Abbasi, who established the annual Muslim Mental Health Conference 11 years ago, has found through her research in the United Kingdom that men attracted to ISIS often have a history of exposure to violence. She often shares with colleagues that "hurt men hurt men."

Members of ISIS can lure young people into their world through deception, especially with misuse and misquotations of the holy Quran, Abbasi said.

Full report at:



Canadian youth charged in terror ‘plot,’ explosive seized

26 January 2019

A minor has been arrested in Canada and charged with two terrorism-related offenses, police said on Friday after the seizure of a suspected explosive.

Superintendent Peter Lambertucci of the Royal Canadian Mounted Police told reporters that Canadian investigators received in late December “credible FBI information regarding an attack plot with no specific time, date, or location affixed to it.”

There was never a threat to public safety, Lambertucci said, but the young suspect “was reported to be involved in the manufacturing of homemade and improvised explosive devices and that was one of the subjects of our investigation.”

During a search of two Kingston, Ontario homes early Friday officers found a suspected “explosive substance” which was removed and later detonated, Lambertucci said.

The minor, whose identity is protected under Canadian law, was charged with knowingly facilitating a terrorist activity and counseling a person to deliver, place, discharge or detonate an explosive device with intent to cause death or serious bodily injury.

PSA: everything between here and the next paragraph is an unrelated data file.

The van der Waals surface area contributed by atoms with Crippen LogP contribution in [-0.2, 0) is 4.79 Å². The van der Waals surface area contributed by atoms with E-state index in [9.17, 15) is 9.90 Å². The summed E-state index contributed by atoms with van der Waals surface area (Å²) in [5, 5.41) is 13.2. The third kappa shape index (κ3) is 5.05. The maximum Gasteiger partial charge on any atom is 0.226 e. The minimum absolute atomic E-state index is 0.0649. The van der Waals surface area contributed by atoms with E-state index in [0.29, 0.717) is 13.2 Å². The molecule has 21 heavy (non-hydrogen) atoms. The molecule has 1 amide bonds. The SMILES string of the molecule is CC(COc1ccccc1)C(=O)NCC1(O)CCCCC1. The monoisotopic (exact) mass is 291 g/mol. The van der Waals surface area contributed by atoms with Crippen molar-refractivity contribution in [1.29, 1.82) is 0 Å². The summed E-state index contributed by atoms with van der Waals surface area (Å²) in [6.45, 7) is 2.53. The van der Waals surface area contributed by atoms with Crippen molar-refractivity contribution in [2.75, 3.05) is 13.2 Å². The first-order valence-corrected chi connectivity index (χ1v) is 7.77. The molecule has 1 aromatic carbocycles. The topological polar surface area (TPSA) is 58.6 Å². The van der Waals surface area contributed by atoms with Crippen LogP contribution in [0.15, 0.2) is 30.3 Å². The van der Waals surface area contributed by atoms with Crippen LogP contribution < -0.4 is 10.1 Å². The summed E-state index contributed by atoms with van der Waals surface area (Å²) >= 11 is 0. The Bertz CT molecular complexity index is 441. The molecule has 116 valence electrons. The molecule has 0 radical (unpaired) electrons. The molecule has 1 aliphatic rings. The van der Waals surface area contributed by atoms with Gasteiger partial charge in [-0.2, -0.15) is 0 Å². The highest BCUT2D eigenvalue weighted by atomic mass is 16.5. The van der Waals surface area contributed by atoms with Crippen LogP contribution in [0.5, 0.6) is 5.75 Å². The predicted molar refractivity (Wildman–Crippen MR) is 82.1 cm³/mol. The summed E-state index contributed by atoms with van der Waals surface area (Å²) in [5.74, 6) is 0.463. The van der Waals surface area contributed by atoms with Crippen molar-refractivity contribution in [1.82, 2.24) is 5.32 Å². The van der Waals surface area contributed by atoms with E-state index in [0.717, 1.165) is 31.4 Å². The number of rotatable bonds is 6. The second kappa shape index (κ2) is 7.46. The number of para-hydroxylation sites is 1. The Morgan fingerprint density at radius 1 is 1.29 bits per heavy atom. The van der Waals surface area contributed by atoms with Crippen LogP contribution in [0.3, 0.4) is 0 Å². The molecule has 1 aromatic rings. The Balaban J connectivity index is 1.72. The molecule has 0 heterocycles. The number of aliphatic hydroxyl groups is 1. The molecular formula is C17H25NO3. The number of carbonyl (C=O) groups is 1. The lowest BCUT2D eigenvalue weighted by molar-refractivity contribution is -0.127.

The RCMP also arrested a second suspect, an adult man, on Thursday night in Kingston, mid-way between Toronto and Montreal. He has not been charged and has to be released within 24 hours unless a formal criminal complaint is laid.

Canadian media reported that the two suspects knew each other.

Public broadcaster CBC named the adult arrested but not charged as 20-year-old Hussam Eddin Alzahabi, and reported that he was of Syrian descent.

Alzahabi’s parents arrived in Canada as refugees in 2017, after living in Kuwait for nearly a decade.

“They tell me they search about him about terrorists. I know my son, he didn’t think about that,” Alzahabi’s father Amin told the CBC.

The investigation involved about 300 personnel and various agencies including the US Federal Bureau of Investigation and Canadian Security Intelligence Service.

Investigators also used a surveillance plane which spent several days over Kingston in January, Lambertucci said.

Prime Minister Justin Trudeau praised the police work and said Canada is among the safest nations on the planet.

Full report at:



Texas man captured in Syria charged with aiding ISIS

26 January 2019

A 34-year-old Texas man who was captured in Syria and brought to the United States has been charged with providing support to ISIS.

Warren Christopher Clark, 34, of Sugar Land, Texas, appeared before a federal court judge in Houston on Friday, the Department of Justice said.

It said Clark was charged in an indictment unsealed on Friday with providing material support to ISIS -- which the United States has designated as a foreign terrorist organization.

The Justice Department said Clark was captured in Syria by members of the Syrian Democratic Forces, an anti-ISIS alliance of Kurds and Arabs, and transferred to US custody this week.